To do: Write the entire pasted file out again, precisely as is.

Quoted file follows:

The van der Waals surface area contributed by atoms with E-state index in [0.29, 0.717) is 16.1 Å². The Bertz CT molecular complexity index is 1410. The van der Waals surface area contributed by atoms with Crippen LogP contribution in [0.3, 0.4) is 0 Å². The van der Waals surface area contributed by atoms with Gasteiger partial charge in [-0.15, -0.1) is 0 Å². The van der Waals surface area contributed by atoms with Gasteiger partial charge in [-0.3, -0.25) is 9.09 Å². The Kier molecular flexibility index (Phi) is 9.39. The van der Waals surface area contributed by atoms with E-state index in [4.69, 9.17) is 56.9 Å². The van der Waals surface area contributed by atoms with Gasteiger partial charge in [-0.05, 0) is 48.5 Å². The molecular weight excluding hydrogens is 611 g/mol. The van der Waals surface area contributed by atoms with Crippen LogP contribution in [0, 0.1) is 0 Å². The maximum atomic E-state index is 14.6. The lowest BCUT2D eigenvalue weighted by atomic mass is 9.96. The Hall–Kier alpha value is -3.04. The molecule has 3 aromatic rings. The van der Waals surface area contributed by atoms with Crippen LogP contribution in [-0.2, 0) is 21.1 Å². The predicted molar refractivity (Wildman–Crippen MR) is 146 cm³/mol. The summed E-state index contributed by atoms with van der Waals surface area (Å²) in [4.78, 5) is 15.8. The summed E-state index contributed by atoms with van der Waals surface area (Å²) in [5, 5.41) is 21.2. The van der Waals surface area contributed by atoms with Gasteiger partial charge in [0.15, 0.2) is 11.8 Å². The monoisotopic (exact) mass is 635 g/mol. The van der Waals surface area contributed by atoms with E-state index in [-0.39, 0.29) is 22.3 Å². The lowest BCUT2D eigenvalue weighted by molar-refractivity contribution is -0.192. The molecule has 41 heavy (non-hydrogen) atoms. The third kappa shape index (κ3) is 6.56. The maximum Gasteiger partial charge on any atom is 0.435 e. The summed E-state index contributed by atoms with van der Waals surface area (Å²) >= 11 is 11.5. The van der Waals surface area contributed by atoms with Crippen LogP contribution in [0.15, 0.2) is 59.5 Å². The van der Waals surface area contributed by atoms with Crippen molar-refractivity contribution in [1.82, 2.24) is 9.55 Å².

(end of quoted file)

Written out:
The van der Waals surface area contributed by atoms with E-state index in [0.29, 0.717) is 16.1 Å². The Bertz CT molecular complexity index is 1410. The van der Waals surface area contributed by atoms with Crippen LogP contribution in [0.3, 0.4) is 0 Å². The van der Waals surface area contributed by atoms with Gasteiger partial charge in [-0.15, -0.1) is 0 Å². The van der Waals surface area contributed by atoms with Gasteiger partial charge in [-0.3, -0.25) is 9.09 Å². The Kier molecular flexibility index (Phi) is 9.39. The van der Waals surface area contributed by atoms with E-state index in [4.69, 9.17) is 56.9 Å². The van der Waals surface area contributed by atoms with Gasteiger partial charge in [-0.05, 0) is 48.5 Å². The molecular weight excluding hydrogens is 611 g/mol. The van der Waals surface area contributed by atoms with Crippen LogP contribution in [0, 0.1) is 0 Å². The maximum atomic E-state index is 14.6. The lowest BCUT2D eigenvalue weighted by atomic mass is 9.96. The Hall–Kier alpha value is -3.04. The molecule has 3 aromatic rings. The van der Waals surface area contributed by atoms with Crippen LogP contribution in [-0.2, 0) is 21.1 Å². The predicted molar refractivity (Wildman–Crippen MR) is 146 cm³/mol. The summed E-state index contributed by atoms with van der Waals surface area (Å²) in [4.78, 5) is 15.8. The summed E-state index contributed by atoms with van der Waals surface area (Å²) in [5, 5.41) is 21.2. The van der Waals surface area contributed by atoms with Gasteiger partial charge in [0.15, 0.2) is 11.8 Å². The monoisotopic (exact) mass is 635 g/mol. The van der Waals surface area contributed by atoms with E-state index in [-0.39, 0.29) is 22.3 Å². The lowest BCUT2D eigenvalue weighted by molar-refractivity contribution is -0.192. The molecule has 41 heavy (non-hydrogen) atoms. The third kappa shape index (κ3) is 6.56. The maximum Gasteiger partial charge on any atom is 0.435 e. The summed E-state index contributed by atoms with van der Waals surface area (Å²) >= 11 is 11.5. The van der Waals surface area contributed by atoms with Crippen LogP contribution in [0.15, 0.2) is 59.5 Å². The van der Waals surface area contributed by atoms with Crippen molar-refractivity contribution in [1.82, 2.24) is 9.55 Å².